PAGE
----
The evaluation of competing cost proposals requires the exercise of informed judgment by the contracting agency. We review an agency's judgment in this area only to see that the agency's cost realism evaluation was reasonably based and not arbitrary. Jacobs COGEMA, LLC, B-290125.2, B-290125.3, Dec. 18, 2002, 2003 CPD para. 16 at 26. An agency's cost realism analysis need not achieve scientific certainty; rather, the methodology employed must be reasonably adequate and provide some measure of confidence that the agency's conclusions about the most probable costs under an offeror's proposal are reasonable and realistic in view of other cost information reasonably available to the agency as of the time of its evaluation. See Metro Mach. Corp., B-295744, B-295744.2, Apr. 21, 2005, 2005 CPD para. 112 at 10-11.

Application of Government Estimated Labor Hours and Material Costs

Metro challenges the Navy's cost realism analysis on the ground that the Navy simply assumed all offerors could perform the notional work items at the government- estimated labor hours and material costs without considering whether those estimates were consistent with each offeror's technical approach or how the offeror's technical capability affected these cost elements in determining the offeror's total evaluated cost.[6] According to Metro, this mechanical application of the government estimates was inconsistent with the requirements of FAR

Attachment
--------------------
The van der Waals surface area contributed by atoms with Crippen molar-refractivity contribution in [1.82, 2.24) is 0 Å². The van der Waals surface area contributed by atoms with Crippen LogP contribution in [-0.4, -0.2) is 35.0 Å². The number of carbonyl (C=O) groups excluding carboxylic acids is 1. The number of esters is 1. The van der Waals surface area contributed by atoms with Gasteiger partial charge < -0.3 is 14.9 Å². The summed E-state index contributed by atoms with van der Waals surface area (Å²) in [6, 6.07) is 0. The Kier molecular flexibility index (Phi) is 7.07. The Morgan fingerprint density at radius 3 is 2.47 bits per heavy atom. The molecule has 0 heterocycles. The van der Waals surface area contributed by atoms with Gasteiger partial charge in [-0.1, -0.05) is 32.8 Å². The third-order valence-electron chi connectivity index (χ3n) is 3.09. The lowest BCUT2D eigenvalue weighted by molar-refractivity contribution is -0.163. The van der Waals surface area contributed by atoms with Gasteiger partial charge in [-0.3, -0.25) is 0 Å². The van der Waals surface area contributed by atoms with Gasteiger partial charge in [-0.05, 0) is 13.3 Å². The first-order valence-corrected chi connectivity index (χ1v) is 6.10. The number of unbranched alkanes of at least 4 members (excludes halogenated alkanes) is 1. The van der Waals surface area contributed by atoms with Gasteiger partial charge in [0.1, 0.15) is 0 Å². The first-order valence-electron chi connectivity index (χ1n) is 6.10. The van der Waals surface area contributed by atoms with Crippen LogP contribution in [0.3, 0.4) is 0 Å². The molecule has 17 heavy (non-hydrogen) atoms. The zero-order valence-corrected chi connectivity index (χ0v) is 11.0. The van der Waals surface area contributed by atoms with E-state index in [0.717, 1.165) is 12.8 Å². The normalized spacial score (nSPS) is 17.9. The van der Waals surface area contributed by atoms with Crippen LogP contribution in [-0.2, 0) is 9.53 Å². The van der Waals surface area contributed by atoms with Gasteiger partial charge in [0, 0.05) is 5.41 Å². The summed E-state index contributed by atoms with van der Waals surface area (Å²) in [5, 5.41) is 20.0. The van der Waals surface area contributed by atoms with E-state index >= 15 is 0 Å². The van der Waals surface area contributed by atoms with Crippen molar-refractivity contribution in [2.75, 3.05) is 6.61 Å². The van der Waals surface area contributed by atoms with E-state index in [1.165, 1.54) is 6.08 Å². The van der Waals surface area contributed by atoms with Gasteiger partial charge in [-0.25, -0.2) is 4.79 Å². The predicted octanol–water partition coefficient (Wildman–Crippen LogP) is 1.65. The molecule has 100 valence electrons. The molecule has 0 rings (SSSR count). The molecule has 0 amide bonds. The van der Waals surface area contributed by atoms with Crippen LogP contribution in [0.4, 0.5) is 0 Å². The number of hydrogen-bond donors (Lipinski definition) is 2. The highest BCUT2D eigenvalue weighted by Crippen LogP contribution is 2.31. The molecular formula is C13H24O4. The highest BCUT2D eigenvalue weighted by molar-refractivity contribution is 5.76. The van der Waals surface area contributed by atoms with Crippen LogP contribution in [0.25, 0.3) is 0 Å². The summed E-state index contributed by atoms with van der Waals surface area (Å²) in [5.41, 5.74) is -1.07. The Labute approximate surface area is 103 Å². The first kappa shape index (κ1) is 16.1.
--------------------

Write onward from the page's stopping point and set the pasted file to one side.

sect. 15.404-1(d), which states in part that a cost realism analysis is the process of evaluating whether an offeror's cost elements –are consistent with the unique methods of performance and materials described in the offeror's technical proposal,— as well as the terms of the RFP, which indicated that the Navy would consider –other costs which are likely to be incurred by the Offeror in performance of the requirements of the RFP.— According to Metro, had the Navy appropriately accounted for Earl's technical capabilities, it would have upwardly adjusted Earl's proposed cost since the government estimates were based on performance by contractors with superior staffing, facilities, and greater efficiency than Earl's.